Respecting One’s Own Life . . .

by Michelle Herberger

Several years ago, when watching a film on post abortion healing, a woman who had had an abortion spoke something that continues to influence my desire to see people healed from their experience of abortion.  She said, “I made the choice to terminate life and continued to do so by my self-destructive behavior.  Finally, I heard a voice within that told me I’d destroyed life long enough, it was time to live.”  That was a very strong respect life statement and one of which I had not considered.  Post abortion healing is a respect life issue. 

Current statistics reveal that one in four women in the United States will have an abortion by age forty-five.  Feelings of hopelessness are often the case of those who have experienced abortion.  Pope Francis is particularly reaching out to women, realizing that many were under tremendous pressure from significant people in their lives to terminate their pregnancy.  Often, these women felt as though they had no choice.

For several years, I have had an opportunity to meet with women through Project Rachel, a confidential post abortion ministry and have seen the devastation abortion has caused to those who have experienced it.  Many women develop coping mechanisms that can allow them to continue on with their everyday life following the abortion.  As a result, it can take years before a woman begins to face and deal with the consequences of her abortion.

According to the USCCB’s Committee on Pro-Life Activities, there are several coping mechanisms that are common among women who have had one or more abortions.  I have seen these firsthand in my experience of listening to the stories of women in Project Rachel.   Women can “rationalize” their decision by telling themselves that the baby is better off.  Often, they can “repress” their feelings by saying that although it was a difficult decision, they would do it again given the same circumstances.  Or, perhaps they felt as though there was no other choice and they were being forced to have an abortion.  This reflects the felt hopelessness of their situation.  Occasionally, women will attempt to “compensate” for their abortion by being overly involved in church activities, working in the pro-life movement, becoming a super mom, or other high achievement activities.  Under all this “success,” I have witnessed much shame and self-loathing.  Some who are quite vocal in the pro-choice movement may actually be reacting to their own pain regarding their abortion.  It’s as though they are trying to convince themselves that their choice was indeed a good choice.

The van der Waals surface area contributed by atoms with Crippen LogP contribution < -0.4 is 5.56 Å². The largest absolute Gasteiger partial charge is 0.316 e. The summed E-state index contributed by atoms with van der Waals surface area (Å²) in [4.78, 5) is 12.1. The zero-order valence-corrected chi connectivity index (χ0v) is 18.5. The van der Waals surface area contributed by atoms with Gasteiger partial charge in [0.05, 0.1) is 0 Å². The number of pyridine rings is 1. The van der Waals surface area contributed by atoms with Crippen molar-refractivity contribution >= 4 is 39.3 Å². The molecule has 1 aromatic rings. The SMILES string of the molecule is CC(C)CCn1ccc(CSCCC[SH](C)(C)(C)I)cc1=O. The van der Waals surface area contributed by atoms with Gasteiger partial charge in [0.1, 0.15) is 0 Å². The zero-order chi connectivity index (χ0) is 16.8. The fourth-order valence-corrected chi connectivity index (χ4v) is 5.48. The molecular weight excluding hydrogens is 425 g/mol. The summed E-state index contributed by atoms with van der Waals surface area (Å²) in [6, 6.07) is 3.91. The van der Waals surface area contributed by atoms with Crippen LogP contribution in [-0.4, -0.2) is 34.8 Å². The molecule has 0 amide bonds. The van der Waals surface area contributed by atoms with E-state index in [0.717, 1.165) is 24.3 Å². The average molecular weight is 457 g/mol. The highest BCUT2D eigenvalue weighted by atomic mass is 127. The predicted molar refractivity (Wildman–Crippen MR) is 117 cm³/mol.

There are several possibilities for those who have had an abortion to experience healing, forgiveness, and hope.  The Archdiocese offers Project Rachel, a confidential, one-to-one ministry, whereby the individual meets with someone who will walk with her through some steps toward healing, including the Sacrament of Reconciliation for Catholics.

The Archdiocese can also refer to neighboring dioceses in Kentucky for a weekend retreat experience, Rachel’s Vineyard.  Little Way Pregnancy Resource Center offers a scripture study, “Forgiven and Set Free” which is a ten week, small group process for women.  Although the program is not specifically Catholic, the group will be facilitated by Catholic women who have been trained and volunteer at the Center.  Together, these ministries become part of a “menu” of healing ministries available to those who have experienced abortion.

One unspoken tragedy of abortion is that in many ways, the one who has experienced an abortion “loses” her own life as well to feelings of shame and guilt, failing to allow herself to grieve the loss of her child and move to a place of hope.  The first step on the road to healing is realizing the need for healing.  As seen through the actions of Pope Francis, the Church stands ready to extend the Lord’s unending love and mercy to those who seek it.

To speak to someone confidentially about an abortion and to discern a healing option, please call: 502-471-2155 or email: ProjectRachel@archlou.org

 

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